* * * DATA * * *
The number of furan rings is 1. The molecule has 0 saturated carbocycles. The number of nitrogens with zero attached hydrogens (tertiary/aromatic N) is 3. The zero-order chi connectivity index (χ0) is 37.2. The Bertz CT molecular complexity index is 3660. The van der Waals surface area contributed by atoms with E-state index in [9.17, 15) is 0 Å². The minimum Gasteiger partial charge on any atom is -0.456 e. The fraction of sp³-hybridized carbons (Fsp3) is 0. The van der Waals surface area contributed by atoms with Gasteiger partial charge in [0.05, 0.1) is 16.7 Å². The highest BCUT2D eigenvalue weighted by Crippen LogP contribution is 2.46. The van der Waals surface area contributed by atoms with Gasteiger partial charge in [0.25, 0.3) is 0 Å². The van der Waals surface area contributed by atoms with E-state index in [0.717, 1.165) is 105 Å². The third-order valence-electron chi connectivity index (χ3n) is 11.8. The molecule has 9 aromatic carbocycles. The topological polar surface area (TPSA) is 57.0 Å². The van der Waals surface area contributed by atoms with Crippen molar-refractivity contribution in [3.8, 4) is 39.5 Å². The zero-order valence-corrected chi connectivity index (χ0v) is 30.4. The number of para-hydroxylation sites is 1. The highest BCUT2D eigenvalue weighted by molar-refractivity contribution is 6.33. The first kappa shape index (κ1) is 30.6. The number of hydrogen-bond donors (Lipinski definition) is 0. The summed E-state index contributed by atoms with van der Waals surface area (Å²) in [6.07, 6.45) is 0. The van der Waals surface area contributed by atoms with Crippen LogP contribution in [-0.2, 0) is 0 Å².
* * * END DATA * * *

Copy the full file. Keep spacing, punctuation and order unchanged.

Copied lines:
The number of furan rings is 1. The molecule has 0 saturated carbocycles. The number of nitrogens with zero attached hydrogens (tertiary/aromatic N) is 3. The zero-order chi connectivity index (χ0) is 37.2. The Bertz CT molecular complexity index is 3660. The van der Waals surface area contributed by atoms with E-state index in [9.17, 15) is 0 Å². The minimum Gasteiger partial charge on any atom is -0.456 e. The fraction of sp³-hybridized carbons (Fsp3) is 0. The van der Waals surface area contributed by atoms with Gasteiger partial charge in [0.05, 0.1) is 16.7 Å². The highest BCUT2D eigenvalue weighted by Crippen LogP contribution is 2.46. The van der Waals surface area contributed by atoms with Gasteiger partial charge in [0.25, 0.3) is 0 Å². The van der Waals surface area contributed by atoms with E-state index in [0.717, 1.165) is 105 Å². The third-order valence-electron chi connectivity index (χ3n) is 11.8. The molecule has 9 aromatic carbocycles. The topological polar surface area (TPSA) is 57.0 Å². The van der Waals surface area contributed by atoms with Crippen molar-refractivity contribution in [3.8, 4) is 39.5 Å². The zero-order valence-corrected chi connectivity index (χ0v) is 30.4. The number of para-hydroxylation sites is 1. The highest BCUT2D eigenvalue weighted by molar-refractivity contribution is 6.33. The first kappa shape index (κ1) is 30.6. The number of hydrogen-bond donors (Lipinski definition) is 0. The summed E-state index contributed by atoms with van der Waals surface area (Å²) in [6.07, 6.45) is 0. The van der Waals surface area contributed by atoms with Crippen LogP contribution in [-0.2, 0) is 0 Å².